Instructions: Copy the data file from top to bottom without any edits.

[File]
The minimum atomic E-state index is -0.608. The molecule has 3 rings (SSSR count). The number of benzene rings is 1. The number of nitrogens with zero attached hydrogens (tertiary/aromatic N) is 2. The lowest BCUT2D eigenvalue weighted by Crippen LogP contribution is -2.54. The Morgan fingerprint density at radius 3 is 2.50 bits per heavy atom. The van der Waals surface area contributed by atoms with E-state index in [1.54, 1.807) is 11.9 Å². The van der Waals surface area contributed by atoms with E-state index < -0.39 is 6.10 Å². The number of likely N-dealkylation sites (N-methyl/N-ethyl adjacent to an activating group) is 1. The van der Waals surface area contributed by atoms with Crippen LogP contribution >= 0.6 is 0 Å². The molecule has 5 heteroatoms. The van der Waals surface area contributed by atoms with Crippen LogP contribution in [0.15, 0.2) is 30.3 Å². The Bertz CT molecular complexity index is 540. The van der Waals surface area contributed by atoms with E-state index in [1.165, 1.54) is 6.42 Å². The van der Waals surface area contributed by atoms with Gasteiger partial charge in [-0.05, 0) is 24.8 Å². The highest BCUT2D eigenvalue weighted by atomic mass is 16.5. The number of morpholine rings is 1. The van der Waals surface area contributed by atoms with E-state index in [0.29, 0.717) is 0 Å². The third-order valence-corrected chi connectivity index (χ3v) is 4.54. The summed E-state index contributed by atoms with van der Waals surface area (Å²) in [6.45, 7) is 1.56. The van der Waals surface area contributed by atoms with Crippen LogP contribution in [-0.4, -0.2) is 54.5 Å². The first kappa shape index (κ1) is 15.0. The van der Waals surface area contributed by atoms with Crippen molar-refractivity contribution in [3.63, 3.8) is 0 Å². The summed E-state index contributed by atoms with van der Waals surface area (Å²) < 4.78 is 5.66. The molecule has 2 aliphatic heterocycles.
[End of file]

The minimum atomic E-state index is -0.608. The molecule has 3 rings (SSSR count). The number of benzene rings is 1. The number of nitrogens with zero attached hydrogens (tertiary/aromatic N) is 2. The lowest BCUT2D eigenvalue weighted by Crippen LogP contribution is -2.54. The Morgan fingerprint density at radius 3 is 2.50 bits per heavy atom. The van der Waals surface area contributed by atoms with E-state index in [1.54, 1.807) is 11.9 Å². The van der Waals surface area contributed by atoms with E-state index < -0.39 is 6.10 Å². The number of likely N-dealkylation sites (N-methyl/N-ethyl adjacent to an activating group) is 1. The van der Waals surface area contributed by atoms with Crippen LogP contribution >= 0.6 is 0 Å². The molecule has 5 heteroatoms. The van der Waals surface area contributed by atoms with Crippen LogP contribution in [0.15, 0.2) is 30.3 Å². The Bertz CT molecular complexity index is 540. The van der Waals surface area contributed by atoms with E-state index in [1.165, 1.54) is 6.42 Å². The van der Waals surface area contributed by atoms with Gasteiger partial charge in [-0.05, 0) is 24.8 Å². The highest BCUT2D eigenvalue weighted by atomic mass is 16.5. The number of morpholine rings is 1. The van der Waals surface area contributed by atoms with E-state index in [0.29, 0.717) is 0 Å². The third-order valence-corrected chi connectivity index (χ3v) is 4.54. The summed E-state index contributed by atoms with van der Waals surface area (Å²) in [6.45, 7) is 1.56. The van der Waals surface area contributed by atoms with Crippen LogP contribution in [-0.4, -0.2) is 54.5 Å². The first kappa shape index (κ1) is 15.0. The van der Waals surface area contributed by atoms with Crippen molar-refractivity contribution in [3.63, 3.8) is 0 Å². The summed E-state index contributed by atoms with van der Waals surface area (Å²) < 4.78 is 5.66. The molecule has 2 aliphatic heterocycles.